- Firstly, we and the majority of the field believe that combination therapy will be the way forward in immune-oncology. You can already see that in some of the clinical results where for instance combination of anti-PD1 and anti-CTLA4 gives much higher overall response rates than either therapy alone - 10-20% for monotherapy compared to 30-50% for combination therapy in certain cancers. Making multi-specific drugs and the ability to rapidly mix and match Nanobodies with different specificities plays to one of the strengths of our platform. In immune-oncology, there are many different combinations to try and test, and we are able to make Nanobodies to a large panel of potential targets and rapidly turn them into multi-specifics and thereby see which combinations work best.
- This platform advantage, coupled with the clinical insight that Merck can bring to bear results in a real competitive advantage. It allows us to bring clinical insights back into drug discovery. Merck are learning in the clinic what happens when people are treated for instance with anti-PD1 mAb – what is the cellular and target expression profile in those patients who are responders and those who don’t respond. Which potential drug targets go up and which go down. This provides key insight into which combinations might work best. Obviously, though one needs to make these multi-specifics and test them pre-clinically and then clinically.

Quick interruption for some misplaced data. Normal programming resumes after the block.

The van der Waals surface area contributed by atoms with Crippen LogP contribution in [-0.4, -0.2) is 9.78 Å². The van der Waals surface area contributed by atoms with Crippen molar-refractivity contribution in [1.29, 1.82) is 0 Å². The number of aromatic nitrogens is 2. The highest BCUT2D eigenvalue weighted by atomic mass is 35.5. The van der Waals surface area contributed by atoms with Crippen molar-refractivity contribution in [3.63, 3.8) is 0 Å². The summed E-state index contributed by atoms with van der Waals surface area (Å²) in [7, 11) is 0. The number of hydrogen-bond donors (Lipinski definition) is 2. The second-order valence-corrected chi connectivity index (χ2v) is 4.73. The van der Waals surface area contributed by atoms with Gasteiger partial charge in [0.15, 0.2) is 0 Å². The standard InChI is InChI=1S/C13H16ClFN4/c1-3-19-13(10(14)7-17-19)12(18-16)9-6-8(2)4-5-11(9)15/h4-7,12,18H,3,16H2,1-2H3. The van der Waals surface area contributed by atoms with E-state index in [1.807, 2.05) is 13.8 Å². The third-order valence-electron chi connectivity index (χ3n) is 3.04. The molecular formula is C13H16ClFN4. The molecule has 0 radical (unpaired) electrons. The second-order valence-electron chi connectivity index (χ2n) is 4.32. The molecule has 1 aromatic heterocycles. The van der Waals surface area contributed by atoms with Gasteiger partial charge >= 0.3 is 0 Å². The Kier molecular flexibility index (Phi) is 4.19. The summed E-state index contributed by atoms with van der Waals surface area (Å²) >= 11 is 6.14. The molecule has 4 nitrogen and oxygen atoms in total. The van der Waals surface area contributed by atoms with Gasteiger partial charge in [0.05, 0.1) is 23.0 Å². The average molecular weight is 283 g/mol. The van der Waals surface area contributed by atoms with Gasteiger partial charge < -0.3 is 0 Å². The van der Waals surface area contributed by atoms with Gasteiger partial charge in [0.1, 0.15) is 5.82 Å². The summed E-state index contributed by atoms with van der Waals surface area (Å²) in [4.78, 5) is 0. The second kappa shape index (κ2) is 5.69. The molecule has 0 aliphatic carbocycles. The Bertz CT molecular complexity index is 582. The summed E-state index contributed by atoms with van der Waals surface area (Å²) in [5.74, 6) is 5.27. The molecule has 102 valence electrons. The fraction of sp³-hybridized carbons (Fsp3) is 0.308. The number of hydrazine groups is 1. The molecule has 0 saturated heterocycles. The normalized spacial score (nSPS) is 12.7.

Phacilitate: I saw in October that Ablynx had achieved pre-clinical proof-of-concept with the nanobody construct. What are the major challenges in developing a selective bi-specific molecule, expected to connect two different immune modulators?